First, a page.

A polite Georgian street with the Nicholas Hawksmoor-designed military barracks and parade ground at the top and massive Elizabethan defensive walls at the rear, Ravensdowne represents all the charming contradictions of the town. These days it is utterly gentrified, but over the centuries it has been taken and retaken by the Scots. The massive medieval embankments were the most advanced defensive military technology of the time and are so big you can go for walks on them. Barbara Pentecost of Smiths Gore, who is selling a Grade II-listed house at £225,000, says Ravensdowne attracts a good clutch of ex-clergy, artists and musicians as well as holiday home owners. You can emerge in the morning and sniff sea salt and kippers in the air as you walk along the walls and drink in the view of the Tweed estuary, the beaches, and across to the red-and-white-lighthouse and Lindisfarne in the distance.
CHURCH HILL, KERSEY, SUFFOLK
Church Hill begins at the Church of St Mary at the top of the hill and drops down to the ford called The Splash at the bottom. Along the way it passes pink thatched cottages and wobbly timber houses before veering off into an elbow called The Green. At the bottom is The Bell Inn, a pub that locals love, and the Church of England primary school, which Ofsted has rated outstanding.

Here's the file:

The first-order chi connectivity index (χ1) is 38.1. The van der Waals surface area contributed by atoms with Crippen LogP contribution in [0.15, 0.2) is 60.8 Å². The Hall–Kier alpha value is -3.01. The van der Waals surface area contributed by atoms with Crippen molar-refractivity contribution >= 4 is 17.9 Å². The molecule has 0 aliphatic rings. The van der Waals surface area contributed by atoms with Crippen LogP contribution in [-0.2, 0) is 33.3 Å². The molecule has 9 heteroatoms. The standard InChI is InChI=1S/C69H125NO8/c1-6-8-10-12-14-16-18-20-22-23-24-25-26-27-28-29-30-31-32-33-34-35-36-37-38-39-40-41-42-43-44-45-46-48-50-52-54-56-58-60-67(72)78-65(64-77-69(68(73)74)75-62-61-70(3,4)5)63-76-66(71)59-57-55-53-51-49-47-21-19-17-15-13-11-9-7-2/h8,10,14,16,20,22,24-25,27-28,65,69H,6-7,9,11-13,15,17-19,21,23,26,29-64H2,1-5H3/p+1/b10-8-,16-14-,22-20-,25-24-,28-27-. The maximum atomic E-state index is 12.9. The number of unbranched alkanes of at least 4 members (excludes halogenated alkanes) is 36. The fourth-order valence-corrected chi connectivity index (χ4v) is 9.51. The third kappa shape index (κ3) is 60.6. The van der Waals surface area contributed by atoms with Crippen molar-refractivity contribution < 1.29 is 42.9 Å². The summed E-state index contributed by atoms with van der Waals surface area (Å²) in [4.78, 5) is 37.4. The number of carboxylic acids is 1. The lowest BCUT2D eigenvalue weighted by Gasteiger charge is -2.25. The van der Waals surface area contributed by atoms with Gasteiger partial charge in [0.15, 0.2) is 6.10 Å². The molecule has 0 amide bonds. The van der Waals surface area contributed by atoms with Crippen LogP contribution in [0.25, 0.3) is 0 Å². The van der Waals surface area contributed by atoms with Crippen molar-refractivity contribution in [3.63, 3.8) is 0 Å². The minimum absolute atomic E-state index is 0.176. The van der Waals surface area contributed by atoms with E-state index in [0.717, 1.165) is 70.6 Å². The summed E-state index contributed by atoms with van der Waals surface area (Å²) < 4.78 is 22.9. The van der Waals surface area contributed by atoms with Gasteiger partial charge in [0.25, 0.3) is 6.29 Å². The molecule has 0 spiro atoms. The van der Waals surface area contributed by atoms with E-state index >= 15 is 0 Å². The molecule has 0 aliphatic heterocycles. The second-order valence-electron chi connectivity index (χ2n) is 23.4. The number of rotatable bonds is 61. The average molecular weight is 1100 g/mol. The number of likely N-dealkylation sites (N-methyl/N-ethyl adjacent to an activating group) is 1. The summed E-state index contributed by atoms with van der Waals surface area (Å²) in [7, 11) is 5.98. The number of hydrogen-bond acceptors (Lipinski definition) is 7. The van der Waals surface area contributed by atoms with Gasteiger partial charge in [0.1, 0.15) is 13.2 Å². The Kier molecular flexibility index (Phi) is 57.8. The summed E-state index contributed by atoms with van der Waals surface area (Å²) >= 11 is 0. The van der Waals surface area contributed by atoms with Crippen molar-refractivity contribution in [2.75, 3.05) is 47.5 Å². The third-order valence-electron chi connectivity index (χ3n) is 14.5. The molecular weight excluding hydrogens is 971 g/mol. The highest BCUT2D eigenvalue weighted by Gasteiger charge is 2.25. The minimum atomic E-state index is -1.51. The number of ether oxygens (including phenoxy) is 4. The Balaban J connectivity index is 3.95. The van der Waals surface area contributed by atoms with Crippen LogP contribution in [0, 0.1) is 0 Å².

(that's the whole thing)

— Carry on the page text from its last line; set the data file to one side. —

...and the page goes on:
A classic Grade II-listed village house called Green Gables is for sale in The Green, with early 15th-century origins, exposed beams and studwork and gorgeous gardens. “The prettiness of Church Hill carries on into The Green, which is a huddle of cottages,” says Caroline Edwards of Carter Jonas, who is selling Green Gables at £650,000. She says prices here can be more than in the star Suffolk village of Lavenham because it is closer to commuter stations, yet it doesn’t get mobbed by tourists in the same way.
HIGH STREET, STOCKBRIDGE, HAMPSHIRE
It might be small, but it is extremely smart. The River Test glints with trout while the old Grosvenor Hotel, together with the Houghton Club, the oldest fishing club in the country, front it rather grandly. The Thyme & Tides deli, bistro and fishmonger caters for young trendies who have moved out from London, and the whole place has become a haven for foodies.
Set back from the street is Old Church House, a gem of a converted church with three bedrooms, minstrel’s gallery, office in the garden and decking over the river, being sold by Knight Frank at £1.175 million. “There can’t be many prettier streets than Stockbridge High Street,” says Tom Wood of Knight Frank. “It is surrounded by beautiful countryside with the River Test funnelling through it. There are shops which sell fishing tackle, fine butchers and dealers in game.”
LOWER CASTLE ROAD, ST MAWES, CORNWALL